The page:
While silver vine reacted to cat-inflicted damage by diversifying its chemical profile, catnip did not. The researchers repeated all of their experiments with catnip and found very different results. The main iridoid chemical in catnip is nepetalactone—not nepetalactol—and this remains the case regardless of leaf damage. When cats chew on catnip, the leaves vastly increase their emissions of nepetalactone alone.
Despite this different reaction to damage, being crumpled-up still made catnip leaves more attractive to cats and more repellant to mosquitoes. But in this case, the responses were due to higher levels of a single chemical. And when comparing the plants to each other, a large dose of the catnip cocktail was needed to trigger the same response from cats and mosquitoes as a very small dose of the silver vine cocktail. Yet catnip leaves themselves were just as attractive to cats as silver vine leaves because the amount of chemicals catnip leaves emit are so much higher overall.
Why even small amounts of complex mixtures of chemicals are so effective at triggering responses is unclear to scientists. “Unfortunately,” Miyazaki states, “we don’t know why the cocktail reacted more strongly to cats and mosquitoes.” But despite these lingering questions, Benjamin Lichman, a plant biochemist at the University of York who was uninvolved in the study, says this research “highlights the importance of mixtures or cocktails of chemicals in interacting with animals as opposed to single compounds.”
Scientists are still unsure of when this particular cat behavior first evolved. In their previous study, the researchers found that leopards and jaguars will rub their heads on nepetalactol-soaked paper just like domestic cats do. This finding suggests that this behavior that takes advantage of the insect-repellant characteristics of certain plants might have evolved in a distant feline ancestor.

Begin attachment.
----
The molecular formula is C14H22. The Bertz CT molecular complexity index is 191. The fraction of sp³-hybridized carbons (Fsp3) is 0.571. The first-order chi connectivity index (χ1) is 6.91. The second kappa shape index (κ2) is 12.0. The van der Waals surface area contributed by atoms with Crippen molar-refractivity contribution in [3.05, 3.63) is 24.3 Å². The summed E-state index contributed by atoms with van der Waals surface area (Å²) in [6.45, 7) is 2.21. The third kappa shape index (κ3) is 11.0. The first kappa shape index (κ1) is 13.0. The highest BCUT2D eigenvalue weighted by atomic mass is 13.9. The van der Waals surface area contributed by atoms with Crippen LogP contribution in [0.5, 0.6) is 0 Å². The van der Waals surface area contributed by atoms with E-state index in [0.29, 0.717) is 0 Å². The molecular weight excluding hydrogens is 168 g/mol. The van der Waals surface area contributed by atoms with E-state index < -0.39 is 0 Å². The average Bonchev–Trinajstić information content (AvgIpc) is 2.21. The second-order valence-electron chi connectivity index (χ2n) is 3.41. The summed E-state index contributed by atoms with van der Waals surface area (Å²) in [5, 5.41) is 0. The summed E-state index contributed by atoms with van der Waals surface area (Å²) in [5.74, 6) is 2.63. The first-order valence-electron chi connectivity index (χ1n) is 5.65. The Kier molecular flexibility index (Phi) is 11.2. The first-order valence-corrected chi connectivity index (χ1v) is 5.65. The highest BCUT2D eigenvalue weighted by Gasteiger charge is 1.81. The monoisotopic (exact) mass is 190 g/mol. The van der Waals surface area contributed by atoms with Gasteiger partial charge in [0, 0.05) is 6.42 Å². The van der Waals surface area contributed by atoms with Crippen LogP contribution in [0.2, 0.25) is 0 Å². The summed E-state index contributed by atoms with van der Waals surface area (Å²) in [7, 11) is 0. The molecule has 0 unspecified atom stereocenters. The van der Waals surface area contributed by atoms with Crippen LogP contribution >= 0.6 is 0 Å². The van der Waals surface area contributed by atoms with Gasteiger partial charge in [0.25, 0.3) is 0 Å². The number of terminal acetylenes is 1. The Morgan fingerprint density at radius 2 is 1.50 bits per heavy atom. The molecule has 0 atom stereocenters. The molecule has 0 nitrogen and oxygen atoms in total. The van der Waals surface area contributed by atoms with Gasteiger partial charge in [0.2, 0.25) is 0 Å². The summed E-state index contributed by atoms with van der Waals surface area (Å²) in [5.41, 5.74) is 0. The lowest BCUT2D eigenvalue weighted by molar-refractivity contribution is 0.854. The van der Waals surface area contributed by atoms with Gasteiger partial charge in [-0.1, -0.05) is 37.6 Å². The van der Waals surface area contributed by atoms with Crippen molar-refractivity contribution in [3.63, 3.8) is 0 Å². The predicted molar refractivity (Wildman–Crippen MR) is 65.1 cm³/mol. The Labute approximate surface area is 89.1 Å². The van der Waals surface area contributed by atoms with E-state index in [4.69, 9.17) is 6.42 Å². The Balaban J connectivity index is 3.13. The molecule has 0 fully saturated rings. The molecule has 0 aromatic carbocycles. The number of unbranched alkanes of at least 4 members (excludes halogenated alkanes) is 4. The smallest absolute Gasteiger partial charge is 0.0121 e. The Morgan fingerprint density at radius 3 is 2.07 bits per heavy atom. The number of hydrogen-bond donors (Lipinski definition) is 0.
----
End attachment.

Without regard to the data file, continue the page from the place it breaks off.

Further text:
“I just find it so interesting how cats have developed this innate behavior of defending themselves this way,” says Nadia Melo, a chemical ecologist at Lund University who was not involved in the study. She points out that other mammals face similar disease risks from insects, “but you don’t see this in dogs, which are obviously also affected by mosquitoes.”
Catnip and silver vine could be useful for protecting humans from insects as well. The species of mosquito used in this study transmits roundworms to cats and dogs and also spreads many human viruses, like dengue and chikungunya. And Melo’s previous research suggests that other mosquitos are likely to have similar responses. “I think all mosquitoes would react pretty much the same way,” she says.
So the chemicals from catnip and silver vine could prove useful for developing safer and more effective insect repellants for human use. They just might have the side-effect of attracting cats as well. “If someone does not like cats or have allergy to cats,” writes Miyazaki in an email, “they should not use iridoids as repellents!”